The Trespass Soundtrack Trumps its Peers

There are fewer anomalies in 1993 than the Trespass Soundtrack. And I don't consider you, as the regular World of Wumme (or Bo Jackson) reader , to know this. Trespass was post the New Jack City/Boyz N' the Hood zeigeist and pre Judgement Night/Lollapalooza miscegenation of rock and hip-hop that would eventually submerge Alternative Nation. Trespass wasn't even at a crossroads, there were no metal invites here. The crossover came more in the coupling of pure (whitebreed) action movie, with the hyperextended pulse of hip-hop culture at the time. The movie starred Bill Paxton and William Sadler -- but also introduced Ice Cube and Ice-T (the royal ices) as legitimate film stars (this, after their big breakthroughs). I can't say I remember the movie being that remarkable, but in retrospect, the soundtrack was signature of that year, and completely caught a moment that only come during that summer.

As stated, the Trespass soundtrack did not bridge the East Coast and the West Coast (it was even before that conflict manifested) and instead leaned towards the East Coast's harder, more minimal side, while retaining the dirty funk that had started to blossom in Califorinia. The Fun Funk. There are two sides to this -- probably most felt in Ice-T's "Depth's of Hell." Ice-T has always been one for low-level blasts, but here, post-Colors, he becomes even more vicious. This might even be his best effort (reggae aside) since the early days. On the opposite side of the spectrum is Public Enemy,who's "Gotta Do What I Gotta Do," is particularly West Coast in it's wiggle -- the Terminator X solo is a wonderful freestyle against the implied grain of the film.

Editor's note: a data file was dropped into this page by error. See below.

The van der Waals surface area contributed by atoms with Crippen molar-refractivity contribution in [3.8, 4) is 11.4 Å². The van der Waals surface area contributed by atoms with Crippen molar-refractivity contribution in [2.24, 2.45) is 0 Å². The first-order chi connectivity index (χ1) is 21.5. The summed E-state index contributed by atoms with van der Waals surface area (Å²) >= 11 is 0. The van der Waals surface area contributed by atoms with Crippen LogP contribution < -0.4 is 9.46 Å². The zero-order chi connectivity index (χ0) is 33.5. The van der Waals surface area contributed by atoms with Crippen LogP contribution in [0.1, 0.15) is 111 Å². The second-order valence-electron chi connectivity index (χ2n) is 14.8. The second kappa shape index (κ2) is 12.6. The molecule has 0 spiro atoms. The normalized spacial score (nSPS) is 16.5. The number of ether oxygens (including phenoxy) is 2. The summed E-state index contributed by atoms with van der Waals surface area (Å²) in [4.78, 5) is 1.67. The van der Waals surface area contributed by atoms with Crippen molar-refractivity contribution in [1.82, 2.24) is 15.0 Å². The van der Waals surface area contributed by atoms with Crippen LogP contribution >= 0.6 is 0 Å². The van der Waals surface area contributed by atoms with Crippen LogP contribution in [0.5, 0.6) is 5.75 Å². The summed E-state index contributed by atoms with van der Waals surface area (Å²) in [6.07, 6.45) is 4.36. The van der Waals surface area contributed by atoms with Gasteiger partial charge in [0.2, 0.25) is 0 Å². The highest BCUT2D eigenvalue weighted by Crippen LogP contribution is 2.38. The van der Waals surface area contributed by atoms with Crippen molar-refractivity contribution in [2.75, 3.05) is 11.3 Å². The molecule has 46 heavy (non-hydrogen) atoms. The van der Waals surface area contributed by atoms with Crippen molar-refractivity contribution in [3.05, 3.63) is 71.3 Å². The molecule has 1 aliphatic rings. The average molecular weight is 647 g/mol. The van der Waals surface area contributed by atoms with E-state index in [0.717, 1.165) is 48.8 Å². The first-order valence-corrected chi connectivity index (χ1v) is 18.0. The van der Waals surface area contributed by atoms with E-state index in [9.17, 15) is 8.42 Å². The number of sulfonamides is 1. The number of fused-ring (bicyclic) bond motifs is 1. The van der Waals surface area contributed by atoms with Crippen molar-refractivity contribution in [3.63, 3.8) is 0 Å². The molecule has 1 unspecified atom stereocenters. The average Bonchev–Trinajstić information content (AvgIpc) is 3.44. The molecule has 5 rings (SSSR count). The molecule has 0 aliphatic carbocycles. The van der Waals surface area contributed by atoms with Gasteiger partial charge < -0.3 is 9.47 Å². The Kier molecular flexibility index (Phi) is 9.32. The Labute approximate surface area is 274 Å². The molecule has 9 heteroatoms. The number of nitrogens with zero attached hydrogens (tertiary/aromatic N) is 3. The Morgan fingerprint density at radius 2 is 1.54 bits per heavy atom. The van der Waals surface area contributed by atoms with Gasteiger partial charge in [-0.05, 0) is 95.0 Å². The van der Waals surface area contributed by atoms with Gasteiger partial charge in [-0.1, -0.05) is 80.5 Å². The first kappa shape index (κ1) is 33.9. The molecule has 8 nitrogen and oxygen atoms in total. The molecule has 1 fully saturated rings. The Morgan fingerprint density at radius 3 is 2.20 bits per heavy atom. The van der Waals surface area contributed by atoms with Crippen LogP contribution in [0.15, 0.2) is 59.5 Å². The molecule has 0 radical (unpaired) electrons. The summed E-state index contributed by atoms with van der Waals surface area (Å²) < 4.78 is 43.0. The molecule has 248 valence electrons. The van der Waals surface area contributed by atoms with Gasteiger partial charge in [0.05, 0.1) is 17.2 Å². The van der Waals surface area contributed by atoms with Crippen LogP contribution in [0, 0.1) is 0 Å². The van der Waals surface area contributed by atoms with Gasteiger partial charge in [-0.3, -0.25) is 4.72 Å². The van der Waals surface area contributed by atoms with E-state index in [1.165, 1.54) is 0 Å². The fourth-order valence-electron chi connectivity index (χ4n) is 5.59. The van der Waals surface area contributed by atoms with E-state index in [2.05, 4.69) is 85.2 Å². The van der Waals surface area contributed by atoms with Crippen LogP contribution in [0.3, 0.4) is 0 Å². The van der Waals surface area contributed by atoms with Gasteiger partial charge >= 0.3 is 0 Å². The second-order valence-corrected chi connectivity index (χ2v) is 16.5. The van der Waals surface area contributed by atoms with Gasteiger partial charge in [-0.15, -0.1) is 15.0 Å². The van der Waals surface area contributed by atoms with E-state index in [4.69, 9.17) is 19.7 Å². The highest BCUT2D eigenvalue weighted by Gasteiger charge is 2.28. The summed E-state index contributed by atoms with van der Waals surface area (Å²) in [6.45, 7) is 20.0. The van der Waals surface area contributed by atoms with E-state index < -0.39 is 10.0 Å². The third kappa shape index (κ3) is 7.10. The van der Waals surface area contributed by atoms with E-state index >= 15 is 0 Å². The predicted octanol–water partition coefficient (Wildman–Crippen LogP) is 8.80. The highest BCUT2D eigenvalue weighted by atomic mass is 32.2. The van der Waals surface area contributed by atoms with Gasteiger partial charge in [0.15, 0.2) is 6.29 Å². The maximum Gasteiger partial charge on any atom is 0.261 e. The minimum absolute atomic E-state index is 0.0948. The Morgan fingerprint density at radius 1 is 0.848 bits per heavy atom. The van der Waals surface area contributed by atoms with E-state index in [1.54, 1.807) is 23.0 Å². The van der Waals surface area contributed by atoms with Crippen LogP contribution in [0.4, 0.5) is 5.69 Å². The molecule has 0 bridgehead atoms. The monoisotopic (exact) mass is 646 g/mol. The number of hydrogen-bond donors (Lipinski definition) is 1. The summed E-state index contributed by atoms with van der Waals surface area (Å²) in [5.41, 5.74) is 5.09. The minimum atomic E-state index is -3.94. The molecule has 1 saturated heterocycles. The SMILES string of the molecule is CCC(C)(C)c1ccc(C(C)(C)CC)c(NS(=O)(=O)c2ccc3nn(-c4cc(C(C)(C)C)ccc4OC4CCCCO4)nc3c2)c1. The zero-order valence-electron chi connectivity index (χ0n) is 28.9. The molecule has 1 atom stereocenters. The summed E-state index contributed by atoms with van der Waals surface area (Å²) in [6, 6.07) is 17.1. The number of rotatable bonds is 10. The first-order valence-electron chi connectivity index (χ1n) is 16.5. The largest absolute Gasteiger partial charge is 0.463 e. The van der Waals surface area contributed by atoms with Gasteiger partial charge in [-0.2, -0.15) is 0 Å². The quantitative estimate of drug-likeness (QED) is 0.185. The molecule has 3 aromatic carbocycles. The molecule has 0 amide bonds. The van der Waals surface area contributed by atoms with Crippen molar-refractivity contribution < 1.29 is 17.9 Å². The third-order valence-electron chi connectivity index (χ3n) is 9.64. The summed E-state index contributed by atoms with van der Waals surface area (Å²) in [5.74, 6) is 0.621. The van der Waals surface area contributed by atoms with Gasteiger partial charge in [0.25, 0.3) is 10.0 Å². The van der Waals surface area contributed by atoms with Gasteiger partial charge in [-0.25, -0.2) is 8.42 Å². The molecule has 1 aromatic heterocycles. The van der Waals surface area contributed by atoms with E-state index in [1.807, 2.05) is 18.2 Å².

I need to see how this all fits with the film -- because there's a huge contrast throughout this compilation. There's the little known Penthouse Players Clique (a Ruthless Records super-group) and W. C. (a personal favorite and Bo Jackson HOF member) vs. heavy-hitters like Gang Starr and Lord Finesse. Pure contrast throughout. But the oddest inclusion here is Black Sheep. They contend a pre-Low End Theory, lo-end beat, Mingus/Thinking-Man hip-hop that sounds foreign in the realm of unknowns on this, the Trespass soundtrack. Go Buy.

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